Typically, your lender is going to require a phase-one environmental study to ensure there’s no pollution or soil contamination on the property. The lender will order the study, and you’ll reimburse the company for the cost, which is about $2,000. It might even require you to employ one of its preferred vendors. In any case, I highly recommended doing the study before spending $50,000 to $175,000 on engineering and architectural designs. Contamination is more likely if the land or abutting properties have previously been developed or farmed.
Permits and Approvals
There are many approvals and permits required for any development, on a local, regional, state and federal level, and from a wide range of agencies such planning and zoning, the architectural review board, utilities commissions, and others. Create your permitting list early with the help of your civil engineer, architect and attorney.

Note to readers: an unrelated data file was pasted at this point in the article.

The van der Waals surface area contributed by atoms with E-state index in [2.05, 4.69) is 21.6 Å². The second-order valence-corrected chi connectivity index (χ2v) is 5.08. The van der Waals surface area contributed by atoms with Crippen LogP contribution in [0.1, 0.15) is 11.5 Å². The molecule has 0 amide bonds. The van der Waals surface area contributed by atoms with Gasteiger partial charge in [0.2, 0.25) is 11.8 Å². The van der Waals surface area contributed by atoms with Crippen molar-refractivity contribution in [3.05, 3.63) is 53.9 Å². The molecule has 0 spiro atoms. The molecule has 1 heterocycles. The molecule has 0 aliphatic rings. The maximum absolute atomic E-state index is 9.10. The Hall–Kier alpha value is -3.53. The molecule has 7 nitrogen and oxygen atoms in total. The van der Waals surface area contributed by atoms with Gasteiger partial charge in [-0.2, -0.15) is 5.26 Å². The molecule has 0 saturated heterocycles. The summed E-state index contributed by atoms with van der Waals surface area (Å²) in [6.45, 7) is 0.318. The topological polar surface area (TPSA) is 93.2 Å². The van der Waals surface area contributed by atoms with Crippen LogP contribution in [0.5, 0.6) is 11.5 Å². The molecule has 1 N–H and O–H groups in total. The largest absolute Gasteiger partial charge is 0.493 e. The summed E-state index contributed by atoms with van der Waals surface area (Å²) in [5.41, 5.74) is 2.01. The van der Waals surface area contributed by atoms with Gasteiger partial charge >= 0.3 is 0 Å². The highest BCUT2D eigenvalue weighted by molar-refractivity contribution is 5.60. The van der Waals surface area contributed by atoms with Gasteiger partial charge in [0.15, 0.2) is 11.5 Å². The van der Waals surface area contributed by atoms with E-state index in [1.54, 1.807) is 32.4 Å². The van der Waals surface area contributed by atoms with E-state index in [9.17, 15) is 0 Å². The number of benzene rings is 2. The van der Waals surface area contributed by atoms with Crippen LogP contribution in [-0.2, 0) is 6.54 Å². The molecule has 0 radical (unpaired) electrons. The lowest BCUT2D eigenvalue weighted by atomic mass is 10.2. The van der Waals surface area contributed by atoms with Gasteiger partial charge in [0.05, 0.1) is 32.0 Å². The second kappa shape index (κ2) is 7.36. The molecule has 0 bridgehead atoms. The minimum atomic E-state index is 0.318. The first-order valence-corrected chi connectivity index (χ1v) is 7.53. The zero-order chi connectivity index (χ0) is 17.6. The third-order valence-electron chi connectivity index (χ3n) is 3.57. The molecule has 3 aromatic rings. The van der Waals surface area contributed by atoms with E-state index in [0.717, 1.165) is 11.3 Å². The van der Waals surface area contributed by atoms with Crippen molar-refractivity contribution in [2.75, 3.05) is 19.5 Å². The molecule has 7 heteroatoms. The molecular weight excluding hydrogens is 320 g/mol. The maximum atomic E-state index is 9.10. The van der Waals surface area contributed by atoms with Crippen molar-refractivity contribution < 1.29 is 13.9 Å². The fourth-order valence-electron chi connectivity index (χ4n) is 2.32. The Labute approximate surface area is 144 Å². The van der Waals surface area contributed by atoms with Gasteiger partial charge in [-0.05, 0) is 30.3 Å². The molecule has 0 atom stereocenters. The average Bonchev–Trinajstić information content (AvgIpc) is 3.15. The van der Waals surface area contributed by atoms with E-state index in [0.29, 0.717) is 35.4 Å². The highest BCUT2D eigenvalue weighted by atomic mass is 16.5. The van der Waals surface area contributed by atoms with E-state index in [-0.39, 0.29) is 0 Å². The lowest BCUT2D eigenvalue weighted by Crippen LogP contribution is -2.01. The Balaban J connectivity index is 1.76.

The cost for each permit and the time to obtain it should be determined and planned for ahead of time. Even one forgotten permit can cause a redesign, cost tens of thousands of dollars or delay a project for months.
Many commissions and boards require preliminary applications, which can add 30 to 45 days to the approval timeframe. Your applications will typically require a public hearing; however, the city first needs time to review the plans and publish a hearing notice. This means the hearing could be scheduled 45 to 60 days after you submit the plans. That initial meeting is generally followed by a second when votes are cast, typically a month later. Once a project is approved, the city must publish a notice in the local paper, which sometimes followed by a 15- to 30-day appeal period.